Wolfgang Beltracchi, 2018
The education of Achilles
Artistic voice: Anonymous, 2nd century A. D., Naples
Fresco, Secco, 100 x 125 cm

»The Eikones (‘Images’) is arguably the most important work of art criticism to come to us from classical antiquity. It was written, in Greek, by the Elder Philostratus – a master of rhetoric and philosophy in the third century AD. The text consists of around 65 descriptions, purportedly evoking paintings that were displayed in a private villa on the Bay of Naples. In responding to each panel, and framing his commentaries as speeches to the young, Philostratus delivers a lesson in artistic appreciation: his descriptions explore the limits of painterly representation, no less than the promise and failure of verbal language to represent visual media. Ever since the rediscovery of the work in the Renaissance, Philostratus’ text has spurred artists to re-create the paintings evoked. Even in the twenty-first century, however, the Imagines stands as a supremely creative exercise in art-critical evocation: the images described are absent, but Philostratus appeals to the mind’s eye of our imagination.«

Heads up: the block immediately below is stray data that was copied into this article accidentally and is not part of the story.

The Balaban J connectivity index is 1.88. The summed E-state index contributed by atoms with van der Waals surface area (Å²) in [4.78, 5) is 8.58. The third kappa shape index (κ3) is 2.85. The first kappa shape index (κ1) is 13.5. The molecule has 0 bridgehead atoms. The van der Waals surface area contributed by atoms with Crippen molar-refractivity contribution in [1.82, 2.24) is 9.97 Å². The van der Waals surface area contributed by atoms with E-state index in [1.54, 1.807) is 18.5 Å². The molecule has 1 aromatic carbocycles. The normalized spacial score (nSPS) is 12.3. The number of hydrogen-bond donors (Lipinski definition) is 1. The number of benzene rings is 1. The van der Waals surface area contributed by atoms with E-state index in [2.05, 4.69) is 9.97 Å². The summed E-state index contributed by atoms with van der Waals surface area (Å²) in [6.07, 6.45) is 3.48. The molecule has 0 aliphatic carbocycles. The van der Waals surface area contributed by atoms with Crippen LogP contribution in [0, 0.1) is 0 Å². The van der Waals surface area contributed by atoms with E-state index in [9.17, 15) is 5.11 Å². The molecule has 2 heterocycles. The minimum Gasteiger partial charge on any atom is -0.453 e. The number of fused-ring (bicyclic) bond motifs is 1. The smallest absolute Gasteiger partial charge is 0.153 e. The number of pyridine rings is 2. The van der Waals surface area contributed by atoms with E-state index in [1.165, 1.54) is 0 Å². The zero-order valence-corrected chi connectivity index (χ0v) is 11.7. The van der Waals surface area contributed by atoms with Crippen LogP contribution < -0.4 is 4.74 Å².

Dr. Michael Squire, Professor of Classical Art, King’s College London

The “Eikones” from the 3rd century are the first documented descriptions of paintings. Beltracchi depicts one of their themes: Achilles and his teacher, Chiron. This indicates that the fresco could have originated from Naples in the second century. He also identifies the teacher with the philosopher and Emperor Marcus Aurelius. In antiquity, education was based on models, on Greek myths and the great men of the present. This past and ancient history, recorded in words and images, is still having an impact on European culture. The “Eikones” are placed in an educational context: a pupil is having the meaning of the themes explained to him during a tour through a gallery. Whether or not the gallery actually ever existed is open to debate. Perhaps the descriptions were simply an exercise in written rhetoric.